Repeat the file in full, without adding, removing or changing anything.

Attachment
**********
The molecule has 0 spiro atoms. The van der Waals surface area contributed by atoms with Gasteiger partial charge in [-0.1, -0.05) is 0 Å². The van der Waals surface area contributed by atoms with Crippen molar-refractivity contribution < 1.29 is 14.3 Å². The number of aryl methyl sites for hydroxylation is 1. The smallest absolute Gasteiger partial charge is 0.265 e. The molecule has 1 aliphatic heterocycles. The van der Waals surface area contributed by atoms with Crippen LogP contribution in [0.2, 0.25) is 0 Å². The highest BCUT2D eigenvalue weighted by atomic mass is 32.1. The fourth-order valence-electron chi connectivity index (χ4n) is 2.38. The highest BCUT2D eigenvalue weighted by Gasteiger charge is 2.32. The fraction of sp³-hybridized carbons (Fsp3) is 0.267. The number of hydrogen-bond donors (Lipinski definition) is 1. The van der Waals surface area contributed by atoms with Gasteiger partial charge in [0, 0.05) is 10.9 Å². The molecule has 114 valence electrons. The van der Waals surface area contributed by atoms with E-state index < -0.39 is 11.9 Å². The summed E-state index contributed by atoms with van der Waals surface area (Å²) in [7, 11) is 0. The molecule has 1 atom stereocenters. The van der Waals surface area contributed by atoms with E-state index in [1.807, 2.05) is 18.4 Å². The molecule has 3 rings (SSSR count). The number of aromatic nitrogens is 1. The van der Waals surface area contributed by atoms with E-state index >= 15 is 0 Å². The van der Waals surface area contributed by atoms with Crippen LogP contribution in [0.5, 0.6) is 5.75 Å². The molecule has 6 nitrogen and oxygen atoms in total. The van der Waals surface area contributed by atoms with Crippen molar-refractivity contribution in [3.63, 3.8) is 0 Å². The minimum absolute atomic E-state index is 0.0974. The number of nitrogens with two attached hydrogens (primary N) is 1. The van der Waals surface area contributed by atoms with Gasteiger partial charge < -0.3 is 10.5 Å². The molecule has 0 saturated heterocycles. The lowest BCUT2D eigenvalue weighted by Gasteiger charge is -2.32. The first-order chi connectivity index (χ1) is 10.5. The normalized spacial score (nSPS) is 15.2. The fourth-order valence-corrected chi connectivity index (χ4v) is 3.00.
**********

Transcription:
The molecule has 0 spiro atoms. The van der Waals surface area contributed by atoms with Gasteiger partial charge in [-0.1, -0.05) is 0 Å². The van der Waals surface area contributed by atoms with Crippen molar-refractivity contribution < 1.29 is 14.3 Å². The number of aryl methyl sites for hydroxylation is 1. The smallest absolute Gasteiger partial charge is 0.265 e. The molecule has 1 aliphatic heterocycles. The van der Waals surface area contributed by atoms with Crippen LogP contribution in [0.2, 0.25) is 0 Å². The highest BCUT2D eigenvalue weighted by atomic mass is 32.1. The fourth-order valence-electron chi connectivity index (χ4n) is 2.38. The highest BCUT2D eigenvalue weighted by Gasteiger charge is 2.32. The fraction of sp³-hybridized carbons (Fsp3) is 0.267. The number of hydrogen-bond donors (Lipinski definition) is 1. The van der Waals surface area contributed by atoms with Gasteiger partial charge in [0, 0.05) is 10.9 Å². The molecule has 114 valence electrons. The van der Waals surface area contributed by atoms with E-state index < -0.39 is 11.9 Å². The summed E-state index contributed by atoms with van der Waals surface area (Å²) in [7, 11) is 0. The molecule has 1 atom stereocenters. The van der Waals surface area contributed by atoms with E-state index in [1.807, 2.05) is 18.4 Å². The molecule has 3 rings (SSSR count). The number of aromatic nitrogens is 1. The van der Waals surface area contributed by atoms with E-state index >= 15 is 0 Å². The van der Waals surface area contributed by atoms with Crippen LogP contribution in [0.5, 0.6) is 5.75 Å². The molecule has 6 nitrogen and oxygen atoms in total. The van der Waals surface area contributed by atoms with Crippen molar-refractivity contribution in [3.63, 3.8) is 0 Å². The minimum absolute atomic E-state index is 0.0974. The number of nitrogens with two attached hydrogens (primary N) is 1. The van der Waals surface area contributed by atoms with Gasteiger partial charge < -0.3 is 10.5 Å². The molecule has 0 saturated heterocycles. The lowest BCUT2D eigenvalue weighted by Gasteiger charge is -2.32. The first-order chi connectivity index (χ1) is 10.5. The normalized spacial score (nSPS) is 15.2. The fourth-order valence-corrected chi connectivity index (χ4v) is 3.00.